A statue is pictured outside of the Illinois Supreme Court building in Springfield. (Capitol News Illinois photo by Jerry Nowicki)

As SAFE-T Act goes live, murder suspects previously eligible to post bond are held in jail

Hearings have been longer, more deliberative – resembling federal detention proceedings

In courtrooms around the state early this week, judges conducted the first hearings under a new system that determines whether a defendant will be jailed while awaiting trial based on dangerousness and risk of fleeing prosecution, rather than their ability to post bail.

The abolition of cash bail was included in the SAFE-T Act criminal justice reform of 2021 and originally slated to take effect Jan. 1, though court challenges delayed its implementation until Monday.

In St. Clair County Circuit Court, where nearly 2,000 felony cases and more than 3,400 misdemeanors are filed annually, at least one person was released from jail to await trial on the second day the SAFE-T Act’s bail reform provisions were in effect.

A woman accused of aggravated domestic battery for hitting her partner with a piece of wood was released on Tuesday morning. A mother of a newborn, she was released after a detention hearing found she was not a flight risk or a threat to the public or a specific person.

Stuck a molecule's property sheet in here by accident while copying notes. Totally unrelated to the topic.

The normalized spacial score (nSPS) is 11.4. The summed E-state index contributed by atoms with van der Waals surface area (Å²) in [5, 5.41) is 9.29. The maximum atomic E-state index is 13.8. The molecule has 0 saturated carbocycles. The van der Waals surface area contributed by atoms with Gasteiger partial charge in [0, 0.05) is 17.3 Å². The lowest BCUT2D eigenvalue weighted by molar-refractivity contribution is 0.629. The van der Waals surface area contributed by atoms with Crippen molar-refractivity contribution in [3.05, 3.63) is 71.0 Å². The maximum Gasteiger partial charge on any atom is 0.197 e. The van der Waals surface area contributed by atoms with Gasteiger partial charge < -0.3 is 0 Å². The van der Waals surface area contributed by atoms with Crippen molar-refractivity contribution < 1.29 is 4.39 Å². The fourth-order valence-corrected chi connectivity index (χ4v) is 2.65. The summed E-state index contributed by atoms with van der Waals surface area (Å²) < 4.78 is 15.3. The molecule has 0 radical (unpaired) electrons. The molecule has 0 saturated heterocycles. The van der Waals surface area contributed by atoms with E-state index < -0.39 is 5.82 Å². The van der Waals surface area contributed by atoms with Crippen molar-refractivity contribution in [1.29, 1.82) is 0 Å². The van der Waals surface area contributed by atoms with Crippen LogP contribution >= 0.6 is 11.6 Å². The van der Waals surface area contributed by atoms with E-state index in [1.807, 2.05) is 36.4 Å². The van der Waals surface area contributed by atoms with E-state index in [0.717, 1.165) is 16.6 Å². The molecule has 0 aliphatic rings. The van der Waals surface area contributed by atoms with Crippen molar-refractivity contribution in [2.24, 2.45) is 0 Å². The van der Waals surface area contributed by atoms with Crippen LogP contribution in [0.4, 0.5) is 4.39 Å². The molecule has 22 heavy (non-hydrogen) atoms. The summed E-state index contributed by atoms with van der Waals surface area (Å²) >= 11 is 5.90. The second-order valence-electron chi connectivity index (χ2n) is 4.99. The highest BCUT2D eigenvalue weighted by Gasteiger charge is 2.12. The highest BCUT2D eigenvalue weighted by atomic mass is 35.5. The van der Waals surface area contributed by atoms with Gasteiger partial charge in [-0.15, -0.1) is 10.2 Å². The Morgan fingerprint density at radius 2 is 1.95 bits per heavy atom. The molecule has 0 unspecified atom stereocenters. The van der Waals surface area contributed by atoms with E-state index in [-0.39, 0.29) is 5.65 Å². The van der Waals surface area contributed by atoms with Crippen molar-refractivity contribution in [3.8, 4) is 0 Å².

St. Clair County held three detention hearings Monday morning. All three were previously held on cash bail in cases filed before the SAFE-T Act went into effect. The new law entitled defendants held in lieu of bail prior to Monday’s effective date to petition to have their cases moved to the new system. 

Two of those defendants stand accused of first-degree murder and another was being held on firearms charges. The hearings resembled detention hearings held in federal court – which has not used cash bail as a detention method since 1984 – with testimony focusing on whether the person is a flight risk or a danger to the public or a specific person.